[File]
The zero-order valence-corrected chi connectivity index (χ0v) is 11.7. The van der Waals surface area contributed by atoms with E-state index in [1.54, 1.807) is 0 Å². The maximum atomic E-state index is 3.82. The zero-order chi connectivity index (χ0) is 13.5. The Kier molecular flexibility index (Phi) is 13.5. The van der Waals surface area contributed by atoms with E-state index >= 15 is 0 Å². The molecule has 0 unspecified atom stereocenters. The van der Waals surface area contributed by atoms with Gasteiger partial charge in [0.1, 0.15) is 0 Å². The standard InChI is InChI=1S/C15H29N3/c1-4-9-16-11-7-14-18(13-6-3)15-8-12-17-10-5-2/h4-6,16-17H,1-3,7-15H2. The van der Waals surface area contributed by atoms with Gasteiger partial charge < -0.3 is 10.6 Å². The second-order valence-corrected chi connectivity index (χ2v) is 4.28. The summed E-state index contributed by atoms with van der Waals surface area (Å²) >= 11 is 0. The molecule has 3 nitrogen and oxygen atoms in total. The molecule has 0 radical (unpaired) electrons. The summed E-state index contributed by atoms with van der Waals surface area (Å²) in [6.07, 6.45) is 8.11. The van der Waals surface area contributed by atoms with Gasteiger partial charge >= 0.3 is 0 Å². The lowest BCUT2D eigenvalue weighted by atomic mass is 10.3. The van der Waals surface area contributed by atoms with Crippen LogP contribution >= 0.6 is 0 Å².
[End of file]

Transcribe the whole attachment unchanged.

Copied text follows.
The zero-order valence-corrected chi connectivity index (χ0v) is 11.7. The van der Waals surface area contributed by atoms with E-state index in [1.54, 1.807) is 0 Å². The maximum atomic E-state index is 3.82. The zero-order chi connectivity index (χ0) is 13.5. The Kier molecular flexibility index (Phi) is 13.5. The van der Waals surface area contributed by atoms with E-state index >= 15 is 0 Å². The molecule has 0 unspecified atom stereocenters. The van der Waals surface area contributed by atoms with Gasteiger partial charge in [0.1, 0.15) is 0 Å². The standard InChI is InChI=1S/C15H29N3/c1-4-9-16-11-7-14-18(13-6-3)15-8-12-17-10-5-2/h4-6,16-17H,1-3,7-15H2. The van der Waals surface area contributed by atoms with Gasteiger partial charge < -0.3 is 10.6 Å². The second-order valence-corrected chi connectivity index (χ2v) is 4.28. The summed E-state index contributed by atoms with van der Waals surface area (Å²) >= 11 is 0. The molecule has 3 nitrogen and oxygen atoms in total. The molecule has 0 radical (unpaired) electrons. The summed E-state index contributed by atoms with van der Waals surface area (Å²) in [6.07, 6.45) is 8.11. The van der Waals surface area contributed by atoms with Gasteiger partial charge >= 0.3 is 0 Å². The lowest BCUT2D eigenvalue weighted by atomic mass is 10.3. The van der Waals surface area contributed by atoms with Crippen LogP contribution >= 0.6 is 0 Å².